A good friend sent me a few shots of Cheryl Tamborello’s work.  I liked this quote from Cheryl’s resume:

Tamborello_leadingmetolibertyxl"Working with layers, allows me to build up subtleties of color that psychologically impact the viewer.  Through the use of color, I hope to jostle the viewer’s memory of a particular place, reminding them of a moment they may have had." – Cheryl Tamborello, Houston Artist (emphasis added by me)

Sort of an attempt at abstract random mnemonics (memory aiding devices) for the viewer.  Performance art in static form through visuals.  The same thing that makes visiting the Rothko Chapel an obligation if you are in the Houston area (pictures never do Rothko justice as I am sure is the case with Tamborello as well).

While the three main learning styles are visual, auditory and kinaesthetic it has been my experience that visual is dominant in almost every individual I have worked with.  This might be self selection based on industry but I doubt it.  You can test learning styles and determine that someone is an auditory learner, but when asked "what car did you drive in high school?" they will picture it first before reliving the engine sound or some other related sound in their mind.

Thanks Rachel!

I Have No Such Aspirations, but YOU can be A-List

11757atrium_1While I have no desire to be a-list, in a recent post called "the A-List is nonsense", Jason points out some very interesting statistics:

The fact
is the top 100 blogs represent < .01% of the traffic in the entire blogosphere… in what other medium do the top
100 artists account for the minority of the work??!?! Chris… any ideas

The "any ideas" link goes to The Long Tail Blog of course.  And it continues:

Anyone can break into the "blogging A-list" in about six to 12 months if they a) blog
every day and b) have something intelligent to add to the conversation.

The picture?  Nothing to do with this post.  It is a picture of the atrium from our new offices looking down.  Cool!  What you don’t see in the picture is the giant sign in our reception area that says "Thank You!" to our clients for allowing us to move into our new digs.


Organizational Behavior – When Smart People Make Bad Decisions

I have been reading a lot lately on incentives for individuals within organization.  What motivates different folks, and of course how that affects group actions.  Interesting stuff and hopefully I’ll get an article posted on schipul.com related to individual incentives soon.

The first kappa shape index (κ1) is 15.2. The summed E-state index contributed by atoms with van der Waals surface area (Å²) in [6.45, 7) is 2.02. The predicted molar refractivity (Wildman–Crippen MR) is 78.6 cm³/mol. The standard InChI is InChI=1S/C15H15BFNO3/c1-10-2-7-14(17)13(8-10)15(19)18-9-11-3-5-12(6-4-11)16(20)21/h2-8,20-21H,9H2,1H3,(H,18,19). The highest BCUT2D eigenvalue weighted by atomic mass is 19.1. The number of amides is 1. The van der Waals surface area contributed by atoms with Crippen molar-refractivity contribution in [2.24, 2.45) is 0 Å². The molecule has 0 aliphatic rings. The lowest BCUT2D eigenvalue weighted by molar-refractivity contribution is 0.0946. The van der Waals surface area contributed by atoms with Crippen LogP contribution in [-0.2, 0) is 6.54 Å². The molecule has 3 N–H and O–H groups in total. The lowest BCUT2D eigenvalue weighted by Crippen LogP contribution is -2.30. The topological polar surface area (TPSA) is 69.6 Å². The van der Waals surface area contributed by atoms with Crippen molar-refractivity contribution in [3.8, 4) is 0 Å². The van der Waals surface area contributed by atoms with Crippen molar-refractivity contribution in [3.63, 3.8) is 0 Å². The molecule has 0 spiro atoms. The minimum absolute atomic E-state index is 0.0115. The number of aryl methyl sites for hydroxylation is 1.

In a different email thread I was pointed to this article (linked below) by Art Berman with the Houston Geological Society (HGS is a client).  The full article is quite lengthy and is somewhat of a tragedy of beaucratic decision making regarding the Tsunami of December 2004.  The full article is worth a read.  My selected excerpts below specifically highlight elements of social psychology that relate to a broader range of situations where individuals apparently lacked incentive to speak up in a convincing manner.

Letters From Jakarta: Indian Ocean Nations Select a Tsunami Warning System

After 12 years of siege, the armies of King Priam awoke one morning to find their Greek opponents gone from the Plain of Troy.  A giant wooden horse stood alone outside the city.  Priam and his men decided to bring the horse inside the walls of Troy to celebrate their victory over the Greeks.  Not all of Priam’ s men, however, agreed with the decision. 

Chief among the king’ s counselors was an elder named Laöcoon.*  Laöcoon and his sons urged Priam to reconsider the decision and to investigate the situation more fully before bringing the horse into the city.  It seemed peculiar, Laöcoon argued, and out of character that the Greeks had departed for no apparent military reason and had left behind a gift.  In addition, he thought he heard sounds coming from inside the horse.  Laöcoon and his sons were killed by the Trojans. The horse was brought into the city and the Greek soldiers concealed within the horse emerged, sacked Troy, and won the Trojan War.

This excerpt below is almost painful to read – mostly because it is likely, inevitable, that gargantuan mistakes like this will occur again in the future!

History is full of astonishing examples of how great states and institutions often consciously pursued policies and strategies that were not in their best interests, and sometimes led to their downfall.  The Trojan horse is the archetypal example of the tendency for smart people to make bad decisions.

In her 1984 book The March of Folly: From Troy to Vietnam, popular historian Barbara Tuchman describes several outrageous examples of smart people who made poor or ill-informed decisions (Conway, 1998).  The Catholic Church managed to lose half of Christendom in the 16th century because seven Renaissance popes consistently ignored advice to abandon secular endeavors and end corrupt practices within the Church.  The British Empire lost America in a war of independence that no one in the North American colony initially wanted or supported, due to failure to adopt minimal measures to satisfy the clear and simple requests from the colonists.  During the decade leading up to World War II, the Japanese Empire convinced itself to attack Pearl Harbor as the best way to avoid violating its cardinal strategy of not becoming involved in a war with the United States!